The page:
Australia introduces measures to remove Offshore Banking Unit regime

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EY Global

17 Mar 2021
Subject Tax Alert
Categories Corporate Tax
Jurisdictions Australia

On 17 March 2021, the Australian Government introduced a Bill into Parliament with measures to reform Australia’s Offshore Banking Unit (OBU) regime (Treasury Laws Amendment (2021 Measures No. 2) Bill 2021). The previously announced amendments are in response to concerns raised in 2018 by the Organisation for Economic Co-operation and Development Forum for Harmful Tax Practices that Australia’s OBU regime has harmful preferential tax features.

The Bill proposes to:

  • Remove the effective 10% concessional tax treatment for OBUs in respect of offshore banking (OB) activities from the 2023-24 income year. From 2023-24 the taxable income of an OBU on its OB activities will be subject to the relevant corporate tax rate.
  • Remove the withholding tax exemption for OBUs for interest paid on or after 1 January 2024.

The Bill will also close the regime to any new entrants from the day after Royal Assent of the amending Act, however the Government has advised that any pending applications for OBUs will not be approved.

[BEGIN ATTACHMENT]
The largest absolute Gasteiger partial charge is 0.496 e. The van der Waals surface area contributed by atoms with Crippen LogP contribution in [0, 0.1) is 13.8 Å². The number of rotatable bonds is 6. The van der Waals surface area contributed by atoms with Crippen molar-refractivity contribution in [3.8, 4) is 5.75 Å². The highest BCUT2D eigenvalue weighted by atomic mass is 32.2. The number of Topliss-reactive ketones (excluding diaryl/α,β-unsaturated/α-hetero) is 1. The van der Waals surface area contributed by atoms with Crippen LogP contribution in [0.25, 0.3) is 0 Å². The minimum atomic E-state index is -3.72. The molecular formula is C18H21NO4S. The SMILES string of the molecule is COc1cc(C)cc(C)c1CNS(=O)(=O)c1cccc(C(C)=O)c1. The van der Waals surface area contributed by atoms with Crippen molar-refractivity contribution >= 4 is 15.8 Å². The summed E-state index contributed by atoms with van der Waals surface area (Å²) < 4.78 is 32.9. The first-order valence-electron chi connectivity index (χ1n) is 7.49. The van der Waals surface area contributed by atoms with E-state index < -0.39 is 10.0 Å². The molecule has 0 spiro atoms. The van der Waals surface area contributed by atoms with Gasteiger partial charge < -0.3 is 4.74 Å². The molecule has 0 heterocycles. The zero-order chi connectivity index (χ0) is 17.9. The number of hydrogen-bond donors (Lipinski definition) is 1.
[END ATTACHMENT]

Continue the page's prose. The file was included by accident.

The Government has committed to consult with industry on alternative measures to support them and ensure activity remains in Australia once the two-year grandfathering period ends.

The ”Australia as a Financial and Technology Centre Advisory Group” (AFTCAG) report, commissioned by Senator Andrew Bragg and in which EY was an active participant, has recommended for example the establishment of an Incremental Business Activity Rate (IBAR) regime offering tax rebates for up to seven years to companies establishing a “Qualifying Business” in Australia, as a more targeted concessional tax regime for the financial services industry.”

For additional information with respect to this Alert, please contact the following:

Ernst & Young (Australia), Financial Services Tax, Sydney
  • Antoinette Elias
  • Scott Kilner
Ernst & Young LLP (United States), Australian Tax Desk, New York
  • David Burns
Ernst & Young LLP (United Kingdom), Australian Tax Desk, London
  • Naomi Ross

For a full listing of contacts and email addresses, please click on the Tax News Update: Global Edition (GTNU) version of this Alert.